Keeping skin well hydrated is part of good skin care for melanin-rich children and adults, and there are several reasons why moisturized skin improves the appearance of hyperpigmentation.
Hyperpigmentation is more obvious when your skin is ashy or dry, while the ingredients found in products like Melabebe’s moisture & hydration crème activate brighteners in the skin. These same ingredients also boost cell turnover and regeneration, helping dark spots to fade quicker. They can also restore the skin’s fat barrier, which helps protect skin from the sun.
Discourage Your Child From Picking at Their Skin
Blemishes like acne, bug bites, and scratches are extremely tempting to pick at, but doing so can increase your child’s chances of getting hyperpigmentation. Touching skin traumas increases inflammation, increasing the production of melanin leading to dark spots.
Instead of picking at blemishes, keep them clean and hydrated. For itchy bug bites, use over-the-counter calming products to soothe the itching and relieve the temptation to scratch. If your child finds it hard not to touch their blemishes, invest in some natural skin care for children and show them how to look after the skin rather than damage it.
Try Over-the-Counter Treatments
Because hyperpigmentation is such a common issue, there are plenty of over-the-counter skin care products aimed at lightening dark spots. Effective hyperpigmentation products usually contain ingredients such as licorice root, vitamin C, kojic, vitamin E, niacinamide, arbutin, and soy.
Many people have great success with these products, but it can often take weeks or months to notice any change. This can be frustrating but avoid the temptation to keep piling on new products before they have had a chance to work, as this can cause irritation.
Do not try these methods on your kids without advice from your dermatologist; skin care products for melanated children should be focused on nourishment, like the natural, vegan, moisturizing cream by Melabebe.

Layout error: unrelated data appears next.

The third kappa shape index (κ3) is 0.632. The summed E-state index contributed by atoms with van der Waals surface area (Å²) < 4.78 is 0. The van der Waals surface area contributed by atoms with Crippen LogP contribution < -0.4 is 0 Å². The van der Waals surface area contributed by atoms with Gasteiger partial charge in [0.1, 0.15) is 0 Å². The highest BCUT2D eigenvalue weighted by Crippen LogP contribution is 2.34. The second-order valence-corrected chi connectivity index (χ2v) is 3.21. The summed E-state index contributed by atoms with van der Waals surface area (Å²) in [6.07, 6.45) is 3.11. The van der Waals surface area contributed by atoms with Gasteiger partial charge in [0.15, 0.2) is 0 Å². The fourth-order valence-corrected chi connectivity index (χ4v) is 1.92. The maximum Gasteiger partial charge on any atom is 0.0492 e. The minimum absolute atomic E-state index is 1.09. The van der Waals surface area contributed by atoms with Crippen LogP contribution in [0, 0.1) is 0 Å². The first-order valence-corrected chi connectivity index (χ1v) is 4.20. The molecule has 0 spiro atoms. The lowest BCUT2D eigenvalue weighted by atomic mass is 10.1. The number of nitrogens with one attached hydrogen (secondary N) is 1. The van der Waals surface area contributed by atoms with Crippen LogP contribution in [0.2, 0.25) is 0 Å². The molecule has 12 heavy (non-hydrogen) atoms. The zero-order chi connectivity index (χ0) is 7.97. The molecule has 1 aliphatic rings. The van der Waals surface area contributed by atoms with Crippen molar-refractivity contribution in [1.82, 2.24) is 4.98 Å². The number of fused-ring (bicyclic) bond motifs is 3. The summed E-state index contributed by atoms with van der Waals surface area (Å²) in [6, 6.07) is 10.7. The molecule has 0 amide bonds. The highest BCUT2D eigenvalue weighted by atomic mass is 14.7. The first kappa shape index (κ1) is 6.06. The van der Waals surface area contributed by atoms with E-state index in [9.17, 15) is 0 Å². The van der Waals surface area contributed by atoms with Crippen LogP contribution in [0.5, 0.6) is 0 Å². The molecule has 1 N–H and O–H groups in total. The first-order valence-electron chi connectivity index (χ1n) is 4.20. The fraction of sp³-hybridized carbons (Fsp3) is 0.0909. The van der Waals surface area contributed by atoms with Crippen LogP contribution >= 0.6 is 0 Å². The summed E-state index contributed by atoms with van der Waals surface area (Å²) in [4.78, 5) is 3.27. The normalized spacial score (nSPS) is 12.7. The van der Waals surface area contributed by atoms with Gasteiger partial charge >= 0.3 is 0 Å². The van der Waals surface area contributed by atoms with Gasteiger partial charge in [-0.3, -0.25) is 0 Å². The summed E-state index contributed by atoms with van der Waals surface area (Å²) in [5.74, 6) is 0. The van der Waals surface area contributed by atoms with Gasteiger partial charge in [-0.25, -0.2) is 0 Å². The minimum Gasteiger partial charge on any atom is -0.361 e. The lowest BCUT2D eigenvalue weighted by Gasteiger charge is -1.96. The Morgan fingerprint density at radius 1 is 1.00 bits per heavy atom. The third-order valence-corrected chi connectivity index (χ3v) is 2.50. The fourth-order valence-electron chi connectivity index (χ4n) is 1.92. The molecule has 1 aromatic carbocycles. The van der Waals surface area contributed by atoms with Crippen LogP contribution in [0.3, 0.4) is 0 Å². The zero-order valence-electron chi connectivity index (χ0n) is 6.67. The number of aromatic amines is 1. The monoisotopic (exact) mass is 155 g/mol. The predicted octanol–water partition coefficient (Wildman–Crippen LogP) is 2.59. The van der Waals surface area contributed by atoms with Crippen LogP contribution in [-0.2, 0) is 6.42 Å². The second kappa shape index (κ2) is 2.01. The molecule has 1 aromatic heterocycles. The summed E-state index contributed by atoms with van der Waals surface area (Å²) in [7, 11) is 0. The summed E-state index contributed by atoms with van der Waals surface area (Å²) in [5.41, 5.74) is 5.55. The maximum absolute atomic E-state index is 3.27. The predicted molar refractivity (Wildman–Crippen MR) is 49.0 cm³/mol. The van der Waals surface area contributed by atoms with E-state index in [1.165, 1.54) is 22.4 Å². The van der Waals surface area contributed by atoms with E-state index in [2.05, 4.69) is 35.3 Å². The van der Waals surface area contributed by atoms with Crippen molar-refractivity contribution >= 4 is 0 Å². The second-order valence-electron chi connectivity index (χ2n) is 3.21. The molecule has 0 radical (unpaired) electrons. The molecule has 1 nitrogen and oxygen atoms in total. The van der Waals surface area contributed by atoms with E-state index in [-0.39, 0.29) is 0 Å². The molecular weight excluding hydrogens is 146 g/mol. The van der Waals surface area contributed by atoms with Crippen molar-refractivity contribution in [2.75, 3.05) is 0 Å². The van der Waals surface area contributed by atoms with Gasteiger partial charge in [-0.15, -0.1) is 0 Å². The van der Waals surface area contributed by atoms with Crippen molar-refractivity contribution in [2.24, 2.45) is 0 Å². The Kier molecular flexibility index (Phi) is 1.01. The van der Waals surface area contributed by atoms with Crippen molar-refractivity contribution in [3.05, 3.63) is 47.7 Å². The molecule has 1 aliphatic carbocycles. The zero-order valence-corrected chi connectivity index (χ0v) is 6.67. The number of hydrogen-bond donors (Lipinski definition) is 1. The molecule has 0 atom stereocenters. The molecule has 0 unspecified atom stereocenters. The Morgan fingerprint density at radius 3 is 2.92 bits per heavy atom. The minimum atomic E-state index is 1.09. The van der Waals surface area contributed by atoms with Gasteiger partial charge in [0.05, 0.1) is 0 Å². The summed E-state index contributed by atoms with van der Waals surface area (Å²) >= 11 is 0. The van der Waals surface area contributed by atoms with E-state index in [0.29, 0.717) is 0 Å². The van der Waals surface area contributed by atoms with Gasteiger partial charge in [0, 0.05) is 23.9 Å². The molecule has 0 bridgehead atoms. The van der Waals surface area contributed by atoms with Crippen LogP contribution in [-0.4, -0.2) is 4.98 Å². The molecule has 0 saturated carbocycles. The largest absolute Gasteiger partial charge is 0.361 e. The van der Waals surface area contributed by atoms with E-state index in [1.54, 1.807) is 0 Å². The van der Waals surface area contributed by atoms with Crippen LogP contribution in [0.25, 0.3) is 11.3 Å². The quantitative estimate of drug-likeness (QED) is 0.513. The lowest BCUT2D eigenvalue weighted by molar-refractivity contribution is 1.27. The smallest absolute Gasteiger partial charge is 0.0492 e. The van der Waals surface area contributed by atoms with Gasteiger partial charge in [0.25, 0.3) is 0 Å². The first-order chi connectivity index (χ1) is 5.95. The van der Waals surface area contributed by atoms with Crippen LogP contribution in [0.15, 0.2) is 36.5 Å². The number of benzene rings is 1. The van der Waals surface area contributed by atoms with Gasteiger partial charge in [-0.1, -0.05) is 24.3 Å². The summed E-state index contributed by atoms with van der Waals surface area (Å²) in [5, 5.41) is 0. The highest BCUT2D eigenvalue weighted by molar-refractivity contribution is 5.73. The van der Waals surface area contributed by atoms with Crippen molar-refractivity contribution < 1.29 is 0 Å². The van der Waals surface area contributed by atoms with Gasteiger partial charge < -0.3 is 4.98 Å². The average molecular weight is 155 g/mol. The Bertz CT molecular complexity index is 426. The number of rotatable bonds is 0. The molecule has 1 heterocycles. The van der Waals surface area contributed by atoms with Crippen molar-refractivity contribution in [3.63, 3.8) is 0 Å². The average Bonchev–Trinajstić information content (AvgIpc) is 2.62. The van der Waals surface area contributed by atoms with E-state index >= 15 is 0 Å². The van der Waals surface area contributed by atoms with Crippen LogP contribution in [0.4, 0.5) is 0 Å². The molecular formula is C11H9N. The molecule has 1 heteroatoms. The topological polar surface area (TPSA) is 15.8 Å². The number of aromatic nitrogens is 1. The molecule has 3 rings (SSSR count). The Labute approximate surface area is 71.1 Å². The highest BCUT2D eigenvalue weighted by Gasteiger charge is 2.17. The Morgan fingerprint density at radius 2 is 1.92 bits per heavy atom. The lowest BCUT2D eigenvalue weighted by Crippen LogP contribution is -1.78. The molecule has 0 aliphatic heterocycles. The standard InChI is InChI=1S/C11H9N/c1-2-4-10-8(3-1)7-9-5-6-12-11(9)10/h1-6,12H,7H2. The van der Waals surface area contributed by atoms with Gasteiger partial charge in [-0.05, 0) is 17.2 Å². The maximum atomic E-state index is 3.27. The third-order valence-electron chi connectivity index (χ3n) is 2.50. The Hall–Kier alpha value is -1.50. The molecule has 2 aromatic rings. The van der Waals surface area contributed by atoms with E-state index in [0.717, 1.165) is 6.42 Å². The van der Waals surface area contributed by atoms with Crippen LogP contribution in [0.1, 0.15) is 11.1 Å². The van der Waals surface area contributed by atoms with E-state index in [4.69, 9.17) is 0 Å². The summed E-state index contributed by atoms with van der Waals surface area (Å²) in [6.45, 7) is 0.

Get Treatment From Your Dermatologist
While over-the-counter remedies can be effective, you are much more likely to have success with treatment prescribed by a professional dermatologist specializing in children’s skin issues. The most common product they prescribe is prescription-strength hydroquinone, which has a fantastic success rate of lightening hyperpigmentation.
Your dermatologist must closely monitor this treatment because it can cause irritation and skin bleaching. It can also make your skin more sensitive to the sun’s harmful rays, so you must be extra vigilant with your sunscreen routine while using products that contain hydroquinone.
More Aggressive Procedures Are Only for Adults
In cases of stubborn hyperpigmentation, topical remedies are not always enough. However, dermatologists can recommend other procedures to improve dark spots, such as chemical peels, dermabrasion, microdermabrasion, or laser treatment. While these treatments are effective for adults, they are too aggressive for children.
Get Rid of Hyperpigmentation for Good
Hyperpigmentation is a common skin imperfection that disproportionately affects people of color. Fortunately, it is not dangerous, and there are many methods to improve its appearance or get rid of it entirely if your child feels self-conscious about it.
However, if you are serious about reducing your child’s hyperpigmentation, you should try to reduce their chances of getting it by protecting them from the sun and using nutrient-rich moisturizing products.